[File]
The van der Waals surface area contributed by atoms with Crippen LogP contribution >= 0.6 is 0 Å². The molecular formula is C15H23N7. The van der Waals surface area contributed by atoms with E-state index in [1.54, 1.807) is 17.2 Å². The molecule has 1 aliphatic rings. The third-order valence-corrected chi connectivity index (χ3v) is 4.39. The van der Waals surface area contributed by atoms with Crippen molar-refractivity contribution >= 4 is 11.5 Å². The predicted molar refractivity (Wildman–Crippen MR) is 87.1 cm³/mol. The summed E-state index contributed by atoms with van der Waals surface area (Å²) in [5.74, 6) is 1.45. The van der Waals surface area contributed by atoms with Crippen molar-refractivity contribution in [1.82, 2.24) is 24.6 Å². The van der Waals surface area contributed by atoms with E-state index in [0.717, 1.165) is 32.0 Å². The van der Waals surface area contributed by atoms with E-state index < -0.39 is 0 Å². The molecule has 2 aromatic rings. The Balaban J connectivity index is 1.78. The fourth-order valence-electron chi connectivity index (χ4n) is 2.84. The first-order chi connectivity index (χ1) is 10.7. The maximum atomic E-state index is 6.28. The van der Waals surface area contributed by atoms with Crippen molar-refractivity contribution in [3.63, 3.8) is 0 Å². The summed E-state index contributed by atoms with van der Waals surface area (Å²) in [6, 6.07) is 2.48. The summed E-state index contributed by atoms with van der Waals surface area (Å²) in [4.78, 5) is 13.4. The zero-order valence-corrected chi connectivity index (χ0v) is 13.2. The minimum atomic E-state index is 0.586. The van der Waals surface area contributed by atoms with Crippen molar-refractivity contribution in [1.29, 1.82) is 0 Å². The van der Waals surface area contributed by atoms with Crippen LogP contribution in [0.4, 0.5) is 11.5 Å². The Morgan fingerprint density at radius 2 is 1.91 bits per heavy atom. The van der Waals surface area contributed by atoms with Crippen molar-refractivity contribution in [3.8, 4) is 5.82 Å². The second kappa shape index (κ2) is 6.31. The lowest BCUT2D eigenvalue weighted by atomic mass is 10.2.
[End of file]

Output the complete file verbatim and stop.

The van der Waals surface area contributed by atoms with Crippen LogP contribution >= 0.6 is 0 Å². The molecular formula is C15H23N7. The van der Waals surface area contributed by atoms with E-state index in [1.54, 1.807) is 17.2 Å². The molecule has 1 aliphatic rings. The third-order valence-corrected chi connectivity index (χ3v) is 4.39. The van der Waals surface area contributed by atoms with Crippen molar-refractivity contribution >= 4 is 11.5 Å². The predicted molar refractivity (Wildman–Crippen MR) is 87.1 cm³/mol. The summed E-state index contributed by atoms with van der Waals surface area (Å²) in [5.74, 6) is 1.45. The van der Waals surface area contributed by atoms with Crippen molar-refractivity contribution in [1.82, 2.24) is 24.6 Å². The van der Waals surface area contributed by atoms with E-state index in [0.717, 1.165) is 32.0 Å². The van der Waals surface area contributed by atoms with E-state index < -0.39 is 0 Å². The molecule has 2 aromatic rings. The Balaban J connectivity index is 1.78. The fourth-order valence-electron chi connectivity index (χ4n) is 2.84. The first-order chi connectivity index (χ1) is 10.7. The maximum atomic E-state index is 6.28. The van der Waals surface area contributed by atoms with Crippen molar-refractivity contribution in [3.63, 3.8) is 0 Å². The summed E-state index contributed by atoms with van der Waals surface area (Å²) in [6, 6.07) is 2.48. The summed E-state index contributed by atoms with van der Waals surface area (Å²) in [4.78, 5) is 13.4. The zero-order valence-corrected chi connectivity index (χ0v) is 13.2. The minimum atomic E-state index is 0.586. The van der Waals surface area contributed by atoms with Crippen molar-refractivity contribution in [1.29, 1.82) is 0 Å². The van der Waals surface area contributed by atoms with Crippen LogP contribution in [0.4, 0.5) is 11.5 Å². The Morgan fingerprint density at radius 2 is 1.91 bits per heavy atom. The van der Waals surface area contributed by atoms with Crippen molar-refractivity contribution in [3.8, 4) is 5.82 Å². The second kappa shape index (κ2) is 6.31. The lowest BCUT2D eigenvalue weighted by atomic mass is 10.2.